Charles “Chipper” Griffith, M.D., acting dean of the UK College of Medicine, says the center’s importance should never go unrecognized.
“The support from the Barnstable-Brown family has catalyzed our ability to provide more coordinated clinical care for patients,” Griffith explains. “It’s catalyzed the research and educational aspects. It’s brought together a cadre of investigators — from the Department of Pharmacology and Nutritional Sciences, from Internal Medicine, from Endocrinology, from Pediatrics to any number of other departments — to do cutting-edge research into diabetes. The synergy is where the center’s power comes from — that’s its power and strength.”
At the UK Barnstable Brown Diabetes Center, the only facility of its type in Kentucky, researchers are working on ways to fight and understand the complications that arise with the disease.
“Much of our research at UK involves why patients develop certain complications from diabetes,” Tannock elaborates. “Dr. Simon Fisher is looking at hypoglycemia and low blood sugar risks. Dr. Philip Kern is investigating metabolic syndrome and associated vascular risk. My area deals with why people with diabetes have heart attacks and strokes. There’s a number of us who look in those areas. It’s not just the fact that they have diabetes and their blood sugar is high; it’s also the other ways diabetes impacts their lives, and we’re trying to figure out why and develop new treatments to help prevent it and save lives.”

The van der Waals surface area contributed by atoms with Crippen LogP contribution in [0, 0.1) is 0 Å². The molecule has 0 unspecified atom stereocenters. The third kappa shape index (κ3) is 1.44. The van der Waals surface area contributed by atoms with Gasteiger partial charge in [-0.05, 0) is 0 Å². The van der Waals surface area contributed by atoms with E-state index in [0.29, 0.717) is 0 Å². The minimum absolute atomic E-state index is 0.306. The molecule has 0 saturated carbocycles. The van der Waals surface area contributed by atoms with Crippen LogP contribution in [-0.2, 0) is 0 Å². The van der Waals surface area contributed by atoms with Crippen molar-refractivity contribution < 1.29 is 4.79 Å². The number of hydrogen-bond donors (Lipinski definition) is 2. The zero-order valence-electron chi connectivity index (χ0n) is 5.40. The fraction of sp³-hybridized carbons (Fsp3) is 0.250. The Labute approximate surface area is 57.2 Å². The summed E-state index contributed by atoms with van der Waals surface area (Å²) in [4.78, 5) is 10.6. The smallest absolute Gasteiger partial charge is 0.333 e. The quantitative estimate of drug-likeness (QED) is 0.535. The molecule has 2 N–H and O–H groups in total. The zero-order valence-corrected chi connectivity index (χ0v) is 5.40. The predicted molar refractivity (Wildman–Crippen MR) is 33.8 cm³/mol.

The diabetes rate in the United States is staggering. The Centers for Disease Control and Prevention estimates that more than 130 million adults in the U.S. are living with diabetes or prediabetes. In Kentucky, diabetes rates are disproportionally higher than in most other states. More than 12 percent of all adults in the Commonwealth have diabetes. Worse, rates are significantly higher in areas such as Eastern Kentucky, where the population tends to be less affluent and less educated. However, efforts to combat these dire statistics are underway thanks to the UK Barnstable Brown Diabetes Center.